CellPort Connect - CC 108: How COVID Changed the Lab
When we look at the the industry, the the life sciences industry in just the last five or six years, there has been an interesting labor shortage in identifying skilled personnel who are familiar with all of this sort of life or cell-based operation, molecular biologist, cell biologist, and all of this. The emergence of cell and gene, the COVID vaccines that were built in the COVID in itself has has spurned all this, this, this research and we, we have not been able to sort of meet the demand of that and one of the things that we see out there is an opportunity for a lot of these academic institutions to train the students, not only just on lab techniques so that when they graduate, whether it's a two year program or a four year program, lab techniques are mastered and, and they're better prepared to take on, you know, the first job they get. What we also see there though is is that the lab of the future is going to be digital and I'm not talking just full automation. I'm talking about aspects that are partial automation. A lot of still manual work because automation is not for every aspect of the lab operation, but what is important is that everything we do is captured and so much of just capturing data is one aspect of it and the other aspect is the observations that the scientist makes. When those experiments are occurring, we see an opportunity with the CellPort of incorporating into these academic institutions so that the students are comfortable with digitalization and I think the upcoming generation will have no problem adapting. They just need the tools that work and so when they graduate, they become better positioned, going into industry, not being either intimidated or not being familiar with the processes of how do you record all your activities? How do you work within a system that can archive data and then you can retrieve it. You can graph it. You can record it. You can communicate. I think it's very important that these type of tools CellPort especially is incorporated into the academic process for these generations that are the upcoming generations that are graduating.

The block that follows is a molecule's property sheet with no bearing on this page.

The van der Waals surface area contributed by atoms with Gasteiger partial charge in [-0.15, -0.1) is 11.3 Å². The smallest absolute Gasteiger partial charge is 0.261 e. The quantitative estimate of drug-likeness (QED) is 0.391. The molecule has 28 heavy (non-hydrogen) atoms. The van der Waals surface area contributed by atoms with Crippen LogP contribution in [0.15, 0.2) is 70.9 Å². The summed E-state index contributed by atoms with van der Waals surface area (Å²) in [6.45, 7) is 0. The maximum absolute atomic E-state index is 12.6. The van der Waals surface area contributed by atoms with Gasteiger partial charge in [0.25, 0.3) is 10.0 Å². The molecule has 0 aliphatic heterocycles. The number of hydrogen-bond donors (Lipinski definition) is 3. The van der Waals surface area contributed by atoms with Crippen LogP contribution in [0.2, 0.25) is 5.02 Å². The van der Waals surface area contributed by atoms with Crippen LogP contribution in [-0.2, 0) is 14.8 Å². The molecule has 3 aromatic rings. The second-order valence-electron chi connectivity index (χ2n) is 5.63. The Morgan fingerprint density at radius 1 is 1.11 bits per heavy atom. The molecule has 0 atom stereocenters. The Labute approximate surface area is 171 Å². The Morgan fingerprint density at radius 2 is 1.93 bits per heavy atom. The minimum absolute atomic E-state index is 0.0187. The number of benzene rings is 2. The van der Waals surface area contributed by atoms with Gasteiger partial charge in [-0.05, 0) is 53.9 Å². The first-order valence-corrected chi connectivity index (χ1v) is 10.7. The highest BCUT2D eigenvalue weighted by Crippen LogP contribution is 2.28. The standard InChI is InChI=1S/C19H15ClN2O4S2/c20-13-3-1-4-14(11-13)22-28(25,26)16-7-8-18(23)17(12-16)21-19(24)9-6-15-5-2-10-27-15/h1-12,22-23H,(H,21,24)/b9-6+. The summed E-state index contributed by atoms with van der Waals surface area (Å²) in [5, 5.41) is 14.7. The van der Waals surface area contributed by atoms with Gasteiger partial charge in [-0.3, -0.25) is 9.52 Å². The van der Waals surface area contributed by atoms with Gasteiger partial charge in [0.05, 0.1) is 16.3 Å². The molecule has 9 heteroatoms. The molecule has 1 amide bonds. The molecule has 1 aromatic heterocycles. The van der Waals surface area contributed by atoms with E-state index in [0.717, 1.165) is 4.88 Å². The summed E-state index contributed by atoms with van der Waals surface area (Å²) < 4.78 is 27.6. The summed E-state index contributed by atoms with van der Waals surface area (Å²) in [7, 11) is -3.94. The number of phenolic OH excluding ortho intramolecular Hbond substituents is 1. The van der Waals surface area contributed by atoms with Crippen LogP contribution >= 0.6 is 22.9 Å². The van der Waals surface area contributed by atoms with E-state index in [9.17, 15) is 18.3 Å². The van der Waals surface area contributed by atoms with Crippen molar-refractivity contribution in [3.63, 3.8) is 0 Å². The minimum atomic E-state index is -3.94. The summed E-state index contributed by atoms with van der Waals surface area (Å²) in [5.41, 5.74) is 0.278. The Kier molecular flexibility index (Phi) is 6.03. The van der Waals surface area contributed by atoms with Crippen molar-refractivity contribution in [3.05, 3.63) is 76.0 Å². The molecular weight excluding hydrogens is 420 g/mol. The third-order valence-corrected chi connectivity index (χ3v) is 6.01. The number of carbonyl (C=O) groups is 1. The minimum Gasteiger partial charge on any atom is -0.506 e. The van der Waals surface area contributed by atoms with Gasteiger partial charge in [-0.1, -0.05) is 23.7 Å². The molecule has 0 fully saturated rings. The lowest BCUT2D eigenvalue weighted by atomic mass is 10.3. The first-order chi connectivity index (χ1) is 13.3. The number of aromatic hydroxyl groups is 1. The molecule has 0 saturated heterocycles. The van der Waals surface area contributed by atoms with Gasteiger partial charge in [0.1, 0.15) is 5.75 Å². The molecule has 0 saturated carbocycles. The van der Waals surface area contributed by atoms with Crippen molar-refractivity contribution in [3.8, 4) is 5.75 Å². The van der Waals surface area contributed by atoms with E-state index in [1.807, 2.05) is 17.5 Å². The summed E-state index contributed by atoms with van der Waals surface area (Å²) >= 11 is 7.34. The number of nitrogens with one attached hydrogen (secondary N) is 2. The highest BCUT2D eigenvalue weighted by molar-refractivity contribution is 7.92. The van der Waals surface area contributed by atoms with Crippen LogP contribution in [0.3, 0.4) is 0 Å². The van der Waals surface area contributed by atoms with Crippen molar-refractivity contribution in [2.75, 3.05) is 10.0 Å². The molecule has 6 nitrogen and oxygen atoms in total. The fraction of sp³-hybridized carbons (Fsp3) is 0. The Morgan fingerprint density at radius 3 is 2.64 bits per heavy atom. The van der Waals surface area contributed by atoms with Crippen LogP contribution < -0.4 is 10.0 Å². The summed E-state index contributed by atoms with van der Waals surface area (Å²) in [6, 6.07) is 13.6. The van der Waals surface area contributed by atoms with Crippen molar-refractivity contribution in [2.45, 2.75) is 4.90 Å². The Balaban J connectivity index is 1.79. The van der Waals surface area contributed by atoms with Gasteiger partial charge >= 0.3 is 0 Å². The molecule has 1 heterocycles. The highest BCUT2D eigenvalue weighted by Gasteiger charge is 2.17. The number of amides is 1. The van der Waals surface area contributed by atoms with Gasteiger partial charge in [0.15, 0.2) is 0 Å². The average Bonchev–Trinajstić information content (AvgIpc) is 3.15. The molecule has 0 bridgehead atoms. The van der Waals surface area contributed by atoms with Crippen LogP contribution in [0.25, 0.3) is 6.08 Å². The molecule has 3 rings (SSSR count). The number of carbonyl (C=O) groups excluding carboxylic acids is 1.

Even at the community college level, we've seen a lot of activity and interest in CellPort activity that is providing feeder programs into the biotechnology companies in in those communities. The Philadelphia Enquirer had an article that discussed someone who had liberal arts background, no scientific background whatsoever, went through the program and is now a lab manager in a biotech company and that speaks to one of the things that we're trying to emphasize with CellPort, which is upskilling the ability to take someone who may have a skill gap between where they are and where more seasoned scientists might be and the ability to bridge that gap between skills. Having the ability to have those junior people be at almost the same level as the more seasoned scientists in the group and that's definitely something that with particularly protocols in CellPort, we have the ability to, to impact the ability to allow someone to come into an organization and have a dramatic and immediate impact, follow the same procedures that other people are following all again in a traceable and transparent way.